Troubling Questions Raised Over How State Deals With Juvenile Offenders

Many Michigan adults can likely think back to their teen years and the many mistakes made along the way to adulthood. According to the National Institute of Mental Health, during adolescence an individual's brain undergoes many significant and noteworthy changes. Research from the NIH indicates that "the parts of the brain responsible for more 'top-down' control, controlling impulses, and planning ahead—the hallmarks of adult behavior—are among the last to mature." This type of key scientific information must be taken into consideration when addressing the best way to deal with, rehabilitate and help juvenile offenders.

In Michigan 17-year-old teens are convicted as adults. For teens and young adults ages 17 to 20, the state offers an alternative sentencing program called the Holmes Youthful Trainee Act. While participation in HYTA is touted as sort of a second chance and an alternative to a traditional prison sentence, a recent news story revealed that many HYTA participants are still sentenced to prison and, until recently, were often forced to live among the general prison population.

Among those HYTA participants who were sentenced to prison, tales of sexual violence and harassment are rampant. While these types of incidences are notoriously common in prisons, research indicates that young offenders are statistically much more likely to become victims of prison rape and sexual harassment. Recently, some 200 young offenders, many of whom were HYTA participants, filed a class-action lawsuit against the Michigan Department of Corrections alleging prison officials frequently turn a blind eye to and even joke about the incessant sexual violence and harassment.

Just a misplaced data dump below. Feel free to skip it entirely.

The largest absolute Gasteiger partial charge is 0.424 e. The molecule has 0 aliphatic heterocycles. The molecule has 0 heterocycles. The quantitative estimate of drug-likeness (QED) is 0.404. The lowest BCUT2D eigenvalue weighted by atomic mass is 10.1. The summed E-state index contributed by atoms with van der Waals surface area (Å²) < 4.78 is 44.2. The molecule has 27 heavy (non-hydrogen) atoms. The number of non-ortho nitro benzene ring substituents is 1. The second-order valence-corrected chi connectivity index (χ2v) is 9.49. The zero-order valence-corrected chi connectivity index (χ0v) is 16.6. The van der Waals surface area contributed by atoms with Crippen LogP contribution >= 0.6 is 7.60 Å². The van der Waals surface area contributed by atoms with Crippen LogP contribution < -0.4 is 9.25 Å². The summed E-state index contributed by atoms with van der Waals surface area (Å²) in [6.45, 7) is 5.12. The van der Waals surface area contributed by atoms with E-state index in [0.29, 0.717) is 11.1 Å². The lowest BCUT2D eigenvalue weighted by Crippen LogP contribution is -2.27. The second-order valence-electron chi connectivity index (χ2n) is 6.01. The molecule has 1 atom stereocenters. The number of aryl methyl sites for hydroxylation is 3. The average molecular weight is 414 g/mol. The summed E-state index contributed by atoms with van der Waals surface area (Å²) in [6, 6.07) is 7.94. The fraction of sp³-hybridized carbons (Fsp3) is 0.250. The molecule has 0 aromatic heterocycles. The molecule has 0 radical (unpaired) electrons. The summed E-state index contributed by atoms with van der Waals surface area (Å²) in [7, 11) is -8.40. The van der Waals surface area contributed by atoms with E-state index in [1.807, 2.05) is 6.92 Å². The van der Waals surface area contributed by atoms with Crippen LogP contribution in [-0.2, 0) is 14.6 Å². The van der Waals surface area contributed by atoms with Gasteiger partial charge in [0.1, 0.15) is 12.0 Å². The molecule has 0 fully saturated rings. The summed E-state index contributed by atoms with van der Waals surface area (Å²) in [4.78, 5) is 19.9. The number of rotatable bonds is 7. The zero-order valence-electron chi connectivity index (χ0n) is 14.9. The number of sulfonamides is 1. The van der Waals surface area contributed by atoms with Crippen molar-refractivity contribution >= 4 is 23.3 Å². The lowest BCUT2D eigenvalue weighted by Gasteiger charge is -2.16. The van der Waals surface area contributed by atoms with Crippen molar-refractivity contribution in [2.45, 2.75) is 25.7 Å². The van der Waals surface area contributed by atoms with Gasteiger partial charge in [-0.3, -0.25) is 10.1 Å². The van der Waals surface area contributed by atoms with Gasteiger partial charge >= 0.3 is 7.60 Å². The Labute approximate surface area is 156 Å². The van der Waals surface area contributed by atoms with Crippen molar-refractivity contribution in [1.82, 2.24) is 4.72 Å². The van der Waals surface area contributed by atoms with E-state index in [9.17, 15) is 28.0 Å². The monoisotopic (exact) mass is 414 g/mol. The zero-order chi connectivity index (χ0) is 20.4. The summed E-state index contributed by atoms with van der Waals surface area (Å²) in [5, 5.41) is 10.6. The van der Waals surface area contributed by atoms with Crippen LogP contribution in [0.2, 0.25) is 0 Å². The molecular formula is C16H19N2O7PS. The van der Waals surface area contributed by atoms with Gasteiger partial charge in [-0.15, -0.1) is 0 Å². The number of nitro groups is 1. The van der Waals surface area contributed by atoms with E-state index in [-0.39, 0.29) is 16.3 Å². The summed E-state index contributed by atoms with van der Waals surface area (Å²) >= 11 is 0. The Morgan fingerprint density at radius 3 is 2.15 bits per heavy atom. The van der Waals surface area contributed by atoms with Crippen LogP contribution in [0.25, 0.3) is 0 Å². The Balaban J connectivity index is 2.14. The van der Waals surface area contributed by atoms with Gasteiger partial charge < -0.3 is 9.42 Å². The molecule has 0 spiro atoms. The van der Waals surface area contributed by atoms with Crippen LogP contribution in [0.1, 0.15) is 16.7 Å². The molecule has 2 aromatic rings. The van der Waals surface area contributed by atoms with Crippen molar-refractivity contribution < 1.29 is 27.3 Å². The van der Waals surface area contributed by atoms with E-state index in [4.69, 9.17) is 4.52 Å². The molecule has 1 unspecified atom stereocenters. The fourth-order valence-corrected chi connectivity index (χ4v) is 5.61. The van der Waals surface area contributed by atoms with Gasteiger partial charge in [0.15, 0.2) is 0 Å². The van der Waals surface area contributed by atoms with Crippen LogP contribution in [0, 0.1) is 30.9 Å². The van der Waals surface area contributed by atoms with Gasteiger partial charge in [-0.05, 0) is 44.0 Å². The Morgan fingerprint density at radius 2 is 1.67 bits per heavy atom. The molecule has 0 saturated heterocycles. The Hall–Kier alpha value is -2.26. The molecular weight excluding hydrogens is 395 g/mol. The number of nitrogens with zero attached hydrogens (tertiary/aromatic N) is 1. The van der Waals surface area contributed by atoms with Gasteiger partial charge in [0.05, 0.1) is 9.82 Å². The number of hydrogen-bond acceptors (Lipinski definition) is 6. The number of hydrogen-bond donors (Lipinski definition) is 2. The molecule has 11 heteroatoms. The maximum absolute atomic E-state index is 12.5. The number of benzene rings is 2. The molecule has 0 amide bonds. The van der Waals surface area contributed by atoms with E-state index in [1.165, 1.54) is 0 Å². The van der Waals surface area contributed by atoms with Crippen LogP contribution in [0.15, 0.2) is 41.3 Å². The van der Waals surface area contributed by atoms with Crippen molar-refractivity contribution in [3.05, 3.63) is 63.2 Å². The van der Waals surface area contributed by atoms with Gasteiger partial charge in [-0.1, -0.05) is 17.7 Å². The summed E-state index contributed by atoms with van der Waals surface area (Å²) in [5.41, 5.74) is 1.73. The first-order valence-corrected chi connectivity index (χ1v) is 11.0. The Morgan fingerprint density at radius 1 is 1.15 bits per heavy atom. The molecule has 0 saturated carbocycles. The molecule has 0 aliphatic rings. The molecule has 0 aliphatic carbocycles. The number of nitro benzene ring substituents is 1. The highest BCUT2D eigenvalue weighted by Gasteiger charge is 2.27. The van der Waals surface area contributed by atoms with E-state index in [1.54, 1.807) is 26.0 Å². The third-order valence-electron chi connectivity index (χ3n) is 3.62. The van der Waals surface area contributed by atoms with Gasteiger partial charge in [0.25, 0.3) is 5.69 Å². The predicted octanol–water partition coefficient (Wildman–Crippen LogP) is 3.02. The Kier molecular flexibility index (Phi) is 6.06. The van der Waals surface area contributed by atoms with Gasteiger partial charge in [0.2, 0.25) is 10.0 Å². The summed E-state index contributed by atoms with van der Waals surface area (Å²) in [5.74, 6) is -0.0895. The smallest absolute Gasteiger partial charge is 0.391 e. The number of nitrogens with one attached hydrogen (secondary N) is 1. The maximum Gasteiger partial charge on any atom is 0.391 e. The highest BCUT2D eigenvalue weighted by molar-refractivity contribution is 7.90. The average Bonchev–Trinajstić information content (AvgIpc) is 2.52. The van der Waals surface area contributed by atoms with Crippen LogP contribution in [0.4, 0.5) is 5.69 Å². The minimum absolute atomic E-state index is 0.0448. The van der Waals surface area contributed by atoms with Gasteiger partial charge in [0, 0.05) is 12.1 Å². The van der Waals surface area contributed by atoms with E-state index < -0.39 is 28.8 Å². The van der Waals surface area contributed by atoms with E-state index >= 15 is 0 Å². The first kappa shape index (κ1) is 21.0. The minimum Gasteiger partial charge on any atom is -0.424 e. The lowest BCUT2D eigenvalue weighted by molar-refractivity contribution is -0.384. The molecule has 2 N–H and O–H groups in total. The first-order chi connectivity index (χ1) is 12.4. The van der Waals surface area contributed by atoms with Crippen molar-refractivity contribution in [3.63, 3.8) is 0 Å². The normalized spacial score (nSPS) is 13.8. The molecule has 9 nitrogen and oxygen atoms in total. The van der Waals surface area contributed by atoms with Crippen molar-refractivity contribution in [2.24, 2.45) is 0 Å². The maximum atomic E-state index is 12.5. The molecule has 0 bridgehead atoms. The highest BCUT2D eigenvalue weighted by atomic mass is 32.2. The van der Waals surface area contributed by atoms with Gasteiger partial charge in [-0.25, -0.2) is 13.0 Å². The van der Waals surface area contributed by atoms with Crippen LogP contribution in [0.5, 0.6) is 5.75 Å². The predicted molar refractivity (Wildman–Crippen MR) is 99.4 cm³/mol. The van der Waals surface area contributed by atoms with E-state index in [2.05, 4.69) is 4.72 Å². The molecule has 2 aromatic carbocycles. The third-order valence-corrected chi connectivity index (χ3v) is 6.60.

For the Michigan teenagers and young adults who are forced to spend months or years in prison, many for often non-violent offenses, they emerge broken and traumatized by their experiences behind bars. Two young men who previously were sentenced to prison as part of the HYTA program at ages 15 and 16 spoke of their pain, unhealthy coping mechanisms and lack of hope for the future.

These types of stories are heartbreaking and illustrate the ineffective, unjust and often inhumane way the criminal justice system in Michigan deals with juvenile and young offenders.

Source:, "A program to give young offenders a second chance is sending many to prison," Ron French, April 16, 2015

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